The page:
Monthly Archives: June 2012

The longest post in history of blogging

How has it already been 2 months since I have written anything? And the last photo I put of Nestor is while he still looked a tiny bit like me hair wise, before the curls attacked? Wow. I am woefully behind. I could start with the usual excuses, things have been hectic,  the kids are running wild, work is busy, the spring is finally here so we’ve been out more etc. But the real reason for my radio silence is most likely that I have all sorts of thoughts and things running through my head and writing anything coherent does not seem likely to happen. So I’ve been waiting to have it all worked out nicely and then come out and say “ta-da!” As you have probably guessed by the coherence level so far – no, I don’t have it figured out but I am still going to write about it. The reason is simple – this is a blog about and for my children and chances are that one day they will also be at a crossroad of sorts and perhaps find comfort in reading that their mother went through something similar and came out of it stronger (hopefully!)

So, since I don’t have it figured out at all, I am not going to try and make a nice story out of it. I am going to write what I feel and know right now. There will probably be no grand conclusion and self- revelation in the end. And because it is not a story but a collection of not necessarily connected bits and pieces I will write in much despised bullets. Works well for scientific articles, or so my boss says.

Disclaimer: What I am going to ramble on has somewhat to do with parenting choices, which I have learnt is the quickest way to get yourself flamed, no matter what you write. I certainly do not want to add to the infamous “mommy wars”, which by the way is the biggest waste of time and energy of already sleep deprived people and quite frankly makes me sad but that is a totally different story. This is purely about my beliefs and their questioning,  my family and my choices. It is very selfish really. So if I say something that sounds judgmental/offensive/plain mean, that is really not my intention at all.  I am pretty sure that none of my 4.5 readers (kumo, you back for good? :)) will interpret it any other way than my own self-exploration, but one never knows, the internets are funny, someone might stumble upon this blog googling south african passport cover/gemsbok/sucking toes (my blog stats don’t lie!) and I would not want to offend them.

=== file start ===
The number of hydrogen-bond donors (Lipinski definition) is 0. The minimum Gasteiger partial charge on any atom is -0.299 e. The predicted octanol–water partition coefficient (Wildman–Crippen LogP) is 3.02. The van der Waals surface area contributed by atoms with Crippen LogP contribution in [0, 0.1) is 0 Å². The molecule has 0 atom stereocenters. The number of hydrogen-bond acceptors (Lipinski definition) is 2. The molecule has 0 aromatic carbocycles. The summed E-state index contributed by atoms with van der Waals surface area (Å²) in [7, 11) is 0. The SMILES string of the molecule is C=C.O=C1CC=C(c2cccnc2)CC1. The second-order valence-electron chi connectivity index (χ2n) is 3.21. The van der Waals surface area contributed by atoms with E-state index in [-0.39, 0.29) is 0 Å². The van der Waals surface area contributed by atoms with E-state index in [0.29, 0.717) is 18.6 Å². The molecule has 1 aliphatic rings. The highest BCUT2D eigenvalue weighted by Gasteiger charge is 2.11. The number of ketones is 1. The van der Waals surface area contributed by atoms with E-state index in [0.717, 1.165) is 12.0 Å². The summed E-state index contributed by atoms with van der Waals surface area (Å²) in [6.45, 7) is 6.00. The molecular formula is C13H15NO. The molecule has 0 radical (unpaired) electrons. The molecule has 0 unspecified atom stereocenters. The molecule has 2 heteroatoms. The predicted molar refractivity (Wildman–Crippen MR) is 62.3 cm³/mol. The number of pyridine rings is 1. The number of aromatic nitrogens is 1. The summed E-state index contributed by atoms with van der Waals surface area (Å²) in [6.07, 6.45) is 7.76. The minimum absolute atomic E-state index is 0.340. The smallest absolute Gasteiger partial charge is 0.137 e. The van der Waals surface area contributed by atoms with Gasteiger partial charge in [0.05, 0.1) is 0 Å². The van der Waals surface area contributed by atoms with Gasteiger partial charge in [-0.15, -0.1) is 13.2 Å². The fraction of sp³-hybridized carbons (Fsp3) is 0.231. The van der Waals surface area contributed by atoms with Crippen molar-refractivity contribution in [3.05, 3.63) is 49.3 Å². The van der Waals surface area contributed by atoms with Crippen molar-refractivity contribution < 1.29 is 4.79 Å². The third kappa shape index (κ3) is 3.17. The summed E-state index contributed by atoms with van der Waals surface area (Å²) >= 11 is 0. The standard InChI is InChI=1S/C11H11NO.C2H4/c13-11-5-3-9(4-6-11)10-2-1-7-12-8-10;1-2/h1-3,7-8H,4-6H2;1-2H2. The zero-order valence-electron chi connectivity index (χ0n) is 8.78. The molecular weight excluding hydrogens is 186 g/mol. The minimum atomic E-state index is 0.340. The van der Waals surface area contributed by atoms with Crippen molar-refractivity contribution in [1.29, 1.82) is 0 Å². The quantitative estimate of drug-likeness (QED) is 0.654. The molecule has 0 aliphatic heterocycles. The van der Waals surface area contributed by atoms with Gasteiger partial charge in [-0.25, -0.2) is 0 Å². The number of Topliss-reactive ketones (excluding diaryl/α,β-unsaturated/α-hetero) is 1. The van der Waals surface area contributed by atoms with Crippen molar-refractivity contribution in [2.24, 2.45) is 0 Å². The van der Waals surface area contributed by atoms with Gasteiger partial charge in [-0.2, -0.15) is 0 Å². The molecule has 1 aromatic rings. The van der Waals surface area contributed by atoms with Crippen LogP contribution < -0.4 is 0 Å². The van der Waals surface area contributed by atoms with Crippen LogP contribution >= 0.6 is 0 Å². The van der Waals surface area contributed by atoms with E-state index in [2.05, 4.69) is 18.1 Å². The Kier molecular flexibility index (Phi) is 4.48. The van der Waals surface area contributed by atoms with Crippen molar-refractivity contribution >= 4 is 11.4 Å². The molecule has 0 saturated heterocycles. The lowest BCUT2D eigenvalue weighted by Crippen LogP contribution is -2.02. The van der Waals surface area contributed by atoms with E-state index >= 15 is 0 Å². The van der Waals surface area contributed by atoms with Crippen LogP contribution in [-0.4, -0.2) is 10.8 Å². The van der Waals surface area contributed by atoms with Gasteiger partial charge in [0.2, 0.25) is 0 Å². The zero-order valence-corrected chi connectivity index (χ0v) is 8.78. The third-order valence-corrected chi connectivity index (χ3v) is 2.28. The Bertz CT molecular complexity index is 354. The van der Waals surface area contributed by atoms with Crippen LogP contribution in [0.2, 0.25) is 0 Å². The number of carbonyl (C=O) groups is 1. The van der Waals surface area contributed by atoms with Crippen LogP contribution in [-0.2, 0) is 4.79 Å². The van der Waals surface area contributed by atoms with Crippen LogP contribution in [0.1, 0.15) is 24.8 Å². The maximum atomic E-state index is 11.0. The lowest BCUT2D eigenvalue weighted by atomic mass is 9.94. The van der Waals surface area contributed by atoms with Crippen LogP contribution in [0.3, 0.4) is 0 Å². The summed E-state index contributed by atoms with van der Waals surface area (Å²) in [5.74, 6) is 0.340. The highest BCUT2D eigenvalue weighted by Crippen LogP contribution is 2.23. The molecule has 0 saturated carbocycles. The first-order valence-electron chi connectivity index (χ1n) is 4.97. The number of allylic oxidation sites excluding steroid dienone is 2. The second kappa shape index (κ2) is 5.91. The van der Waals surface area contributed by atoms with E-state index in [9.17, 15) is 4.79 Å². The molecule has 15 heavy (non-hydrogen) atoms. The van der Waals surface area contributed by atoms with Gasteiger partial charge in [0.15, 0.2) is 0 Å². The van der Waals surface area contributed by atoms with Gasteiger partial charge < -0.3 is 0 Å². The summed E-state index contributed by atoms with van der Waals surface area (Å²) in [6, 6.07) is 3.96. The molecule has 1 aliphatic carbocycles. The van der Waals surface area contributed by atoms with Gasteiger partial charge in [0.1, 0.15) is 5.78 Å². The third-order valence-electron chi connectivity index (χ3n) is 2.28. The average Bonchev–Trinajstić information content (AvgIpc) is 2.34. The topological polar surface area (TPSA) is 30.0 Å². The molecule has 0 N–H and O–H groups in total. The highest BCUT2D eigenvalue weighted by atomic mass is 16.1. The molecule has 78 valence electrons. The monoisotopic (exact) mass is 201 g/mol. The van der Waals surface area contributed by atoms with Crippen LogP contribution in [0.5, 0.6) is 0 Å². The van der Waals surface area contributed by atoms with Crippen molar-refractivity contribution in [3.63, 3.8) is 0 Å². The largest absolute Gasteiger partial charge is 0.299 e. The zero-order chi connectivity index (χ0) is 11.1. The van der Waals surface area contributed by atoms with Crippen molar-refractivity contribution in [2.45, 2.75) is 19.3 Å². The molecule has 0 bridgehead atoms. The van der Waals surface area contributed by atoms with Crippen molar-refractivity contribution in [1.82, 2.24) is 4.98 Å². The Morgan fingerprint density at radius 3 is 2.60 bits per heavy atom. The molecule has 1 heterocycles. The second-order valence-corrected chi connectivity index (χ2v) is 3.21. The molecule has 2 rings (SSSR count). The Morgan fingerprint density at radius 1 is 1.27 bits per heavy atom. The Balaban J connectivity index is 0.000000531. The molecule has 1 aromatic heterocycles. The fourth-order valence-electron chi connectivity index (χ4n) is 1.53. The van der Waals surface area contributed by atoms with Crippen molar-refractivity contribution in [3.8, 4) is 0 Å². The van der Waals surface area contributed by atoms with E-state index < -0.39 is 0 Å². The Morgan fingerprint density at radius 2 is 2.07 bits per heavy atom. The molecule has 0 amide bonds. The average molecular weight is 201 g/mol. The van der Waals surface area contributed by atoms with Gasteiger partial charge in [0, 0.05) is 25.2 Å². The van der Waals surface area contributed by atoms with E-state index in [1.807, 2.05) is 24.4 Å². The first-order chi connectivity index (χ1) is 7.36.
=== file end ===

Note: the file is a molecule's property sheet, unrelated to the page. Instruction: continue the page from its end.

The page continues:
• I have written a little and talked a lot about the effect that motherhood has had on me. To say that it is big, huge, ginormous is simply an understatement. Motherhood has thrown my balance with the world so off that five years down the road I am still shell shocked. Yes, I am that slow.
  • While I was growing up my mum worked outside the home. So did the other women in my family and the mothers of all my friends. The society was set up that way, I suppose it had to do both with economic necessity and newly found and embraced independence. And our grandmothers urged us to hold on to this independence. My mum was a social worker and actively involved in politics and kicked ass in both. It never occurred to me that working could stand in the way of being a good mother.  So you can imagine that it was quite a bit of a cultural shock to me when I got pregnant with Una and found myself interrogated about my choice to continue working. No one asked my husband. He was quite surprised that it upset me knowing that I never really cared about what random people think about me. And I did not care what they thought of me, I did care about what my children will think one day, having grown up in such an environment.